“A date which will live in infamy;” Pearl Harbor Memorial held at Little River
December 7, 2017
Southern Torch (3284 articles)
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“A date which will live in infamy;” Pearl Harbor Memorial held at Little River

PHOTO: Locals and Veterans gather at the GE Hill Bridge crossing Little River Canyon to remember the Pearl Harbor attack, which happened 76 years ago today. (Tyler Pruett | Southern Torch)

By Tyler Pruett, Managing Editor 

tyler@southerntorch.com

FORT PAYNE, Ala. — “Yesterday, December 7, 1941 — a date which will live in infamy — the United States of America was suddenly and deliberately attacked by naval and air forces of the Empire of Japan.” – President Franklin D. Roosevelt, December 8, 1941. 

Geraldine and Sylvania High School Marching Bands perform music for the memorial. (Tyler Pruett | Southern Torch)

These words, spoken to Congress after the surprise attack on the military base at Pearl Harbor in 1941, would mark the beginning of America’s involvement in World War II.

For the 8th consecutive year, locals and veterans gather at the G.E. Hill Bridge that crosses Little River Canyon on Highway 35 to commemorate those lost on that infamous day, specifically, those that perished on the USS Arizona from Alabama.

Among the 2,403 casualties at Pearl Harbor, 1,177 were lost when one battleship was sunk in the harbor. The battleship USS Arizona went to the bottom after eight bomb hits; with one bomb glancing off a gun turret, and penetrating the deck to explode in the ship’s powder magazines.

The official website for the USS Arizona memorial lists 34 crew members from Alabama that lost their lives in the sinking of the mighty warship. 1400 men were assigned to the ship at the time of the attack, giving a staggering casualty rate of 84 percent.

This year, members of the Fort Payne High School JROTC program presented and retired the colors; including flags representing the five branches of the military. Music was performed by the Geraldine and Sylvania High School Marching Bands.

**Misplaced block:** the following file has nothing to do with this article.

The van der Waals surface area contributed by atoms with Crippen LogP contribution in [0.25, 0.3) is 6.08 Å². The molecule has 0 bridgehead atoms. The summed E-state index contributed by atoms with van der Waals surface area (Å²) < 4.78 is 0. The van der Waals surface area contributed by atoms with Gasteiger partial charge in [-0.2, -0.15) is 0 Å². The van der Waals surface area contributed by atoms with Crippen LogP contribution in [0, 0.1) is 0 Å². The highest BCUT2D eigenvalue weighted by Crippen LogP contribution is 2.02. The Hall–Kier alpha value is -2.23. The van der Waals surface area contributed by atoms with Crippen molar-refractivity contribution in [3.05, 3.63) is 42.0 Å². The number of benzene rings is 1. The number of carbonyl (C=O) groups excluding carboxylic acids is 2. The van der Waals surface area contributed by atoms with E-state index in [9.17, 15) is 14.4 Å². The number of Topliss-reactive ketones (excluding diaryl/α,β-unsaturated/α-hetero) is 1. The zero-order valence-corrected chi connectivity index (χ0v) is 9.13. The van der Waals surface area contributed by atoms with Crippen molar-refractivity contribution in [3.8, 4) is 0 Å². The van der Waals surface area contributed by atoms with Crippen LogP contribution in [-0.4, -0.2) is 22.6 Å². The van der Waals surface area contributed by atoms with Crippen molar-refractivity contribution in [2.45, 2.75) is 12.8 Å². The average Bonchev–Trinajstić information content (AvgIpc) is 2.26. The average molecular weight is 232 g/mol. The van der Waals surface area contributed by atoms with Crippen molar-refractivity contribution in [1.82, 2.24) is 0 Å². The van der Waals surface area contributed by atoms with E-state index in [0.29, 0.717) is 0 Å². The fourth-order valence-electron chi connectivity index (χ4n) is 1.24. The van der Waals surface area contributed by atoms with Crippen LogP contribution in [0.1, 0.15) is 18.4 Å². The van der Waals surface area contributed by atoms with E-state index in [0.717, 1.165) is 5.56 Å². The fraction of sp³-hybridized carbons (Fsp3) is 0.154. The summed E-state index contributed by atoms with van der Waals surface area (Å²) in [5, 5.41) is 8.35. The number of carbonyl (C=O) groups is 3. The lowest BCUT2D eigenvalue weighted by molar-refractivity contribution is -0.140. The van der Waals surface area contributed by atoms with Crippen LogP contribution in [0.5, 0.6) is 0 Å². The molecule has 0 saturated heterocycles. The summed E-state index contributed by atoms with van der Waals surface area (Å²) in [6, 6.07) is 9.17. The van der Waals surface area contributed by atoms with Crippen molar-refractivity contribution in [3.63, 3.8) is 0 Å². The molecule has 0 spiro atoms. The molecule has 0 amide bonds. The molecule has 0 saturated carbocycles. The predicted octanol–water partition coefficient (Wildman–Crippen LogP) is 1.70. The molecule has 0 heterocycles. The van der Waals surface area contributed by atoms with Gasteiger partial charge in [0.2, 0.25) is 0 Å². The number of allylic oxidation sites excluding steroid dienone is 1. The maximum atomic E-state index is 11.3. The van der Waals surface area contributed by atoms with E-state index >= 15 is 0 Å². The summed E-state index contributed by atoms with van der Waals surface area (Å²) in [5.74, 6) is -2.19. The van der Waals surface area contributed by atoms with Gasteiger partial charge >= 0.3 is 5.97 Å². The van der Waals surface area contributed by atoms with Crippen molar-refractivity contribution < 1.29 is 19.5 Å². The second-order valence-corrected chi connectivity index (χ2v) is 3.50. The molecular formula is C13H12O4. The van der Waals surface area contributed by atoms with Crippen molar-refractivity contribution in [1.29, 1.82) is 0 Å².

John Keller of the Veterans of Foreign Wars (VFW) Post #3128 in Fort Payne served as the Master of Ceremonies for the event, and is also the organizer for the event each year.

“Believe it or not, and I heard on the news here recently, there are only four survivors left from the USS Arizona. This is to commemorate those from Alabama that lost their lives,” said Keller.

Members of the Sylvania Marching Band release the wreath at the end of the ceremony with Keller looking on. (Tyler Pruett | Southern Torch)

The names of the casualties from Alabama were read aloud and a 21-gun salute for these men was performed by the Honor Guard of American Legion Post #5 from Rome, Georgia. The bugler for the honor guard, Bob Bennett, is 91 years old and still performing his duties at memorials and military funerals.

At the end of the ceremony, the traditional wreath was cast off the bridge by Keller and members of the Geraldine High School Band.

Local businesses and members of the community pitched in to make the event a success. Traci’s flowers donated the wreath, and Stephen’s Automotive Shop and Stevi B’s of Fort Payne also pitched in.

The Keller and Jimenez Families also donated Sandwiches and Chili to the meal held after the event at the Little River Canyon Center.

Southern Torch

Southern Torch

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